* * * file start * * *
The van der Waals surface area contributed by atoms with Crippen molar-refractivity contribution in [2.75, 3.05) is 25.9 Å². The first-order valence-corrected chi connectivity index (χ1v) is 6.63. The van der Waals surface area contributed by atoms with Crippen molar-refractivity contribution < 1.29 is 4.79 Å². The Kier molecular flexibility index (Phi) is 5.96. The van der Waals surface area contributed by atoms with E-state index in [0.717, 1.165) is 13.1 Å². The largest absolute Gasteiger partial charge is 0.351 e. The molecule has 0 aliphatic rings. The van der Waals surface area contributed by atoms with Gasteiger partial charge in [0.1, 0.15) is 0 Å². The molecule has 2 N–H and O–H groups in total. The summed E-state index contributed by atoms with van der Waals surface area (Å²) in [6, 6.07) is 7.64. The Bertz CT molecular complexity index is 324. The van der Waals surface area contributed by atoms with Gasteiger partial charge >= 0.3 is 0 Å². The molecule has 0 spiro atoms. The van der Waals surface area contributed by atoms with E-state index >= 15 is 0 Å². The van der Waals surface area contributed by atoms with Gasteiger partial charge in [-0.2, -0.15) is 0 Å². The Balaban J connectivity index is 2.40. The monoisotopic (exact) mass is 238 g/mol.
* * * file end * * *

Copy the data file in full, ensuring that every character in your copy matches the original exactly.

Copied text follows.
The van der Waals surface area contributed by atoms with Crippen molar-refractivity contribution in [2.75, 3.05) is 25.9 Å². The first-order valence-corrected chi connectivity index (χ1v) is 6.63. The van der Waals surface area contributed by atoms with Crippen molar-refractivity contribution < 1.29 is 4.79 Å². The Kier molecular flexibility index (Phi) is 5.96. The van der Waals surface area contributed by atoms with E-state index in [0.717, 1.165) is 13.1 Å². The largest absolute Gasteiger partial charge is 0.351 e. The molecule has 0 aliphatic rings. The van der Waals surface area contributed by atoms with Gasteiger partial charge in [0.1, 0.15) is 0 Å². The molecule has 2 N–H and O–H groups in total. The summed E-state index contributed by atoms with van der Waals surface area (Å²) in [6, 6.07) is 7.64. The Bertz CT molecular complexity index is 324. The van der Waals surface area contributed by atoms with Gasteiger partial charge >= 0.3 is 0 Å². The molecule has 0 spiro atoms. The van der Waals surface area contributed by atoms with E-state index >= 15 is 0 Å². The van der Waals surface area contributed by atoms with Gasteiger partial charge in [-0.2, -0.15) is 0 Å². The Balaban J connectivity index is 2.40. The monoisotopic (exact) mass is 238 g/mol.